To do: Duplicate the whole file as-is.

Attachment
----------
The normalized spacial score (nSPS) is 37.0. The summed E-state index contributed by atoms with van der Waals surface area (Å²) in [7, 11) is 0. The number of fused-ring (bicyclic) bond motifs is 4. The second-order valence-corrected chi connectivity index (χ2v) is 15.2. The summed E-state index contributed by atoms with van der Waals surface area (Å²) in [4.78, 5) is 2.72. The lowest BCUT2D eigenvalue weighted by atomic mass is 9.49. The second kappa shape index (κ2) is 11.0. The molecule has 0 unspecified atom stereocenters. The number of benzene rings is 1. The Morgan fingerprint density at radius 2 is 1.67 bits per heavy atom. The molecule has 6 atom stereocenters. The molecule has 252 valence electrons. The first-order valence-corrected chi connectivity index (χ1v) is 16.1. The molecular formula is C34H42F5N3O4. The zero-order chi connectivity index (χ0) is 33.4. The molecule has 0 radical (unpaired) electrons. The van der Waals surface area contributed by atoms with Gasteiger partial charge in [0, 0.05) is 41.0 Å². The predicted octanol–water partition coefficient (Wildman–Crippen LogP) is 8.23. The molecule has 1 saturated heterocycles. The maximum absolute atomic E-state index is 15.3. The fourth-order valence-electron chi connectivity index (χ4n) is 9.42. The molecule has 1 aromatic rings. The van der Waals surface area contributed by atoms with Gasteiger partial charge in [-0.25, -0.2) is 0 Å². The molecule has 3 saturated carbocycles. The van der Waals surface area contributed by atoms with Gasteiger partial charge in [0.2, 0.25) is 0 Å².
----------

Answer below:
The normalized spacial score (nSPS) is 37.0. The summed E-state index contributed by atoms with van der Waals surface area (Å²) in [7, 11) is 0. The number of fused-ring (bicyclic) bond motifs is 4. The second-order valence-corrected chi connectivity index (χ2v) is 15.2. The summed E-state index contributed by atoms with van der Waals surface area (Å²) in [4.78, 5) is 2.72. The lowest BCUT2D eigenvalue weighted by atomic mass is 9.49. The second kappa shape index (κ2) is 11.0. The molecule has 0 unspecified atom stereocenters. The number of benzene rings is 1. The Morgan fingerprint density at radius 2 is 1.67 bits per heavy atom. The molecule has 6 atom stereocenters. The molecule has 252 valence electrons. The first-order valence-corrected chi connectivity index (χ1v) is 16.1. The molecular formula is C34H42F5N3O4. The zero-order chi connectivity index (χ0) is 33.4. The molecule has 0 radical (unpaired) electrons. The van der Waals surface area contributed by atoms with Gasteiger partial charge in [0, 0.05) is 41.0 Å². The predicted octanol–water partition coefficient (Wildman–Crippen LogP) is 8.23. The molecule has 1 saturated heterocycles. The maximum absolute atomic E-state index is 15.3. The fourth-order valence-electron chi connectivity index (χ4n) is 9.42. The molecule has 1 aromatic rings. The van der Waals surface area contributed by atoms with Gasteiger partial charge in [-0.25, -0.2) is 0 Å². The molecule has 3 saturated carbocycles. The van der Waals surface area contributed by atoms with Gasteiger partial charge in [0.2, 0.25) is 0 Å².